Prevalence of COVID-19 in Patients With Thyroid Cancer: View From Italian Referral Center
Posted: Wednesday, March 24, 2021
COVID-19 infection does not seem to be more frequent in patients with thyroid cancer than in the general population, concluded a single-center Italian study published in Endocrine. However, a relatively higher prevalence of COVID-19 was observed in a subset of patients with thyroid cancer who were treated with multikinase inhibitors, posing a problematic clinical question: Does SARS-Cov-2 infection require a reduced dosage or suspension of multikinase inhibitor therapy?
“In cases of more severe COVID-19, an accurate evaluation from a multidisciplinary team would consider risks and benefits in taking the decision to continue or stop multikinase inhibitor treatment,” stated Rossella Elisei, MD, of the University of Pisa, Italy, and colleagues.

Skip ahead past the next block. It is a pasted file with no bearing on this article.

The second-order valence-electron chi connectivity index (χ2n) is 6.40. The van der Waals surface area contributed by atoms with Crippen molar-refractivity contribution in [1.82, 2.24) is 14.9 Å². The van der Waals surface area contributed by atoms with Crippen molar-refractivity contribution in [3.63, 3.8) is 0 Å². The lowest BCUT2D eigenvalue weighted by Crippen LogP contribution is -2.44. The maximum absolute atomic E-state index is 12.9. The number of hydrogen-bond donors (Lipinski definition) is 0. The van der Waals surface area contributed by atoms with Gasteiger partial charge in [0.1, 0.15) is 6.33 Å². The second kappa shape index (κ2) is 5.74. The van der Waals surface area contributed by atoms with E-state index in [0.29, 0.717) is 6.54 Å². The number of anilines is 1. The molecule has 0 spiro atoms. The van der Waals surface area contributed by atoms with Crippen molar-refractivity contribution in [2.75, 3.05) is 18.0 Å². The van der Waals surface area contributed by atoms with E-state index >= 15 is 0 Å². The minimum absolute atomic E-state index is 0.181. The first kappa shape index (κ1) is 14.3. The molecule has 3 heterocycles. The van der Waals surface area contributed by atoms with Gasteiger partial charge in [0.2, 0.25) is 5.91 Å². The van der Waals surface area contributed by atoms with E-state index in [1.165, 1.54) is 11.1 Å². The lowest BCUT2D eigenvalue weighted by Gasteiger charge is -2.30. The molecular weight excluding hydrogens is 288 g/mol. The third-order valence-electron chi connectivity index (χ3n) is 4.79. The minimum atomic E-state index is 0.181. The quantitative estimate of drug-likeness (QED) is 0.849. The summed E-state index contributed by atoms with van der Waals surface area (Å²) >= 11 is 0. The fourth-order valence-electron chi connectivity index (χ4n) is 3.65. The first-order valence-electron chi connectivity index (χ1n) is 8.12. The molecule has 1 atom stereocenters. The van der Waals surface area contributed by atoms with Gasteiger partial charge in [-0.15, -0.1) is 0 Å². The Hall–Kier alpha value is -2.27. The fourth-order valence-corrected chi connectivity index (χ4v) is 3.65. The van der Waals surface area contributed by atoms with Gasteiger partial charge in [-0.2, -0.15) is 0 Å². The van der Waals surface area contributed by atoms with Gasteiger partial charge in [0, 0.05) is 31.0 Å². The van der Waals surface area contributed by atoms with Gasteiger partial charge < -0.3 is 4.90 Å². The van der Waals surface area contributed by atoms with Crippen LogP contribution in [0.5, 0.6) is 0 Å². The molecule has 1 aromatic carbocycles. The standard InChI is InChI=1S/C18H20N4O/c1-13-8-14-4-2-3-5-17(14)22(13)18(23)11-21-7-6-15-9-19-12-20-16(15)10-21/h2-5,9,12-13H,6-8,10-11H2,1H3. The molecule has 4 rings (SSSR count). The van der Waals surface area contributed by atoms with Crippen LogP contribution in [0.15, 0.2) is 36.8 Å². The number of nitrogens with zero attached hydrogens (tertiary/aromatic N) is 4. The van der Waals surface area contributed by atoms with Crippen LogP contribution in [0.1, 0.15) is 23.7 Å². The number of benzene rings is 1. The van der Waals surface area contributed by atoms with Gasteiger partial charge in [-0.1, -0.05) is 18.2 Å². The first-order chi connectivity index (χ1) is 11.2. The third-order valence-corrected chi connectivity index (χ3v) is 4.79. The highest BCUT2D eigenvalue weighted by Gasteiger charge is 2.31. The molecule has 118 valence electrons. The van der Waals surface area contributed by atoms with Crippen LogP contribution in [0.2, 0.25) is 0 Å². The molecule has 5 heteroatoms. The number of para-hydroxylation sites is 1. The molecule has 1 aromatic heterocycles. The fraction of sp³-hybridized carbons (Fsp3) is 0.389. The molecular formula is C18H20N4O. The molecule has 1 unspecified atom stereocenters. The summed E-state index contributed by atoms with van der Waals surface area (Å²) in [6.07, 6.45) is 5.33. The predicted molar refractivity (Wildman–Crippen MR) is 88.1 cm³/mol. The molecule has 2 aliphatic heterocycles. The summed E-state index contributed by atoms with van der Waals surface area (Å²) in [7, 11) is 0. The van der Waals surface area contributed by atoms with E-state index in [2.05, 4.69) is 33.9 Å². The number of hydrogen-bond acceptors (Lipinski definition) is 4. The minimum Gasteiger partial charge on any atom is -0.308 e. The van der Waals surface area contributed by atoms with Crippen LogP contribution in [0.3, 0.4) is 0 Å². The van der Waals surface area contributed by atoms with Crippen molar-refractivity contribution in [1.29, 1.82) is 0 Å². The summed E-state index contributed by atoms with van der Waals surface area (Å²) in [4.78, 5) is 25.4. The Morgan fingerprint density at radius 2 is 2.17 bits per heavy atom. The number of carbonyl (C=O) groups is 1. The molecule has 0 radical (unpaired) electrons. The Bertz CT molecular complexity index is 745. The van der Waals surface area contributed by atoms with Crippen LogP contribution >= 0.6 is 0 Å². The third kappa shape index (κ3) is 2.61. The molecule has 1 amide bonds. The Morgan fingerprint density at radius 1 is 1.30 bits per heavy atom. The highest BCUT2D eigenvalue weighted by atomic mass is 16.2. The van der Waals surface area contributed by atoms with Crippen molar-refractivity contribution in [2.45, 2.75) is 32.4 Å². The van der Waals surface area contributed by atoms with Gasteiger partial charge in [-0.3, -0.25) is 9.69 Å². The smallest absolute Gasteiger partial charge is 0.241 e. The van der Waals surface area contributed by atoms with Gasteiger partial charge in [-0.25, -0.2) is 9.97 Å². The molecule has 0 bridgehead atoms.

This study evaluated 1,464 patients with persistent thyroid cancer who were seen at a thyroid disease referral center over 6 months from March to September 2020. It included 67 patients who were taking multikinase inhibitors and 1,397 under active surveillance for persistent but stable disease. During the clinical evaluation, all patients were specifically questioned regarding their history of SARS-Cov-2 infection.
SARS-Cov-2 infection was identified in four patients (0.3%) with thyroid cancer: three under active surveillance and one treated with a multikinase inhibitor. This patient received vandetanib for metastatic medullary thyroid cancer when he presented with severe fatigue and dyspnea upon light physical activity. His course of COVID-19 was ultimately mild, and he received exclusively supportive care. After a multidisciplinary consultation, the authors decided against the discontinuation of vandetanib. After 2 months, the patient no longer had any signs of active infection, and his metastatic disease was stable.
Disclosure: The authors reported no conflicts of interest.